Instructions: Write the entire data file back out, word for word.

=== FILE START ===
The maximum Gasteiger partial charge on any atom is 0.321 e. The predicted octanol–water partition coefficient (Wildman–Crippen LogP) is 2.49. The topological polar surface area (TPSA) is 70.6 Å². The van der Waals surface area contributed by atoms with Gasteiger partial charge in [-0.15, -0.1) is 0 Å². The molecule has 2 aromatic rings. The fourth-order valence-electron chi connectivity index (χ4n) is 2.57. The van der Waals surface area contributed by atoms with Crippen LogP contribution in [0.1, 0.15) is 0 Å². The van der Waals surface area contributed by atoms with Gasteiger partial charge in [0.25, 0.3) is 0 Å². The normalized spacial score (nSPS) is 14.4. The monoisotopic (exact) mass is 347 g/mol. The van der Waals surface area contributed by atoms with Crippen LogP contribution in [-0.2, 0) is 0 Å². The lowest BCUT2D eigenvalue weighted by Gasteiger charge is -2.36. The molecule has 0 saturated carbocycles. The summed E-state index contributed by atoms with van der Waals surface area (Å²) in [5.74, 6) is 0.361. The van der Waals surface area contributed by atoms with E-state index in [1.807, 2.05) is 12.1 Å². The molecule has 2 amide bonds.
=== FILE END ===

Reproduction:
The maximum Gasteiger partial charge on any atom is 0.321 e. The predicted octanol–water partition coefficient (Wildman–Crippen LogP) is 2.49. The topological polar surface area (TPSA) is 70.6 Å². The van der Waals surface area contributed by atoms with Gasteiger partial charge in [-0.15, -0.1) is 0 Å². The molecule has 2 aromatic rings. The fourth-order valence-electron chi connectivity index (χ4n) is 2.57. The van der Waals surface area contributed by atoms with Crippen LogP contribution in [0.1, 0.15) is 0 Å². The van der Waals surface area contributed by atoms with Gasteiger partial charge in [0.25, 0.3) is 0 Å². The normalized spacial score (nSPS) is 14.4. The monoisotopic (exact) mass is 347 g/mol. The van der Waals surface area contributed by atoms with Crippen LogP contribution in [-0.2, 0) is 0 Å². The lowest BCUT2D eigenvalue weighted by Gasteiger charge is -2.36. The molecule has 0 saturated carbocycles. The summed E-state index contributed by atoms with van der Waals surface area (Å²) in [5.74, 6) is 0.361. The van der Waals surface area contributed by atoms with E-state index in [1.807, 2.05) is 12.1 Å². The molecule has 2 amide bonds.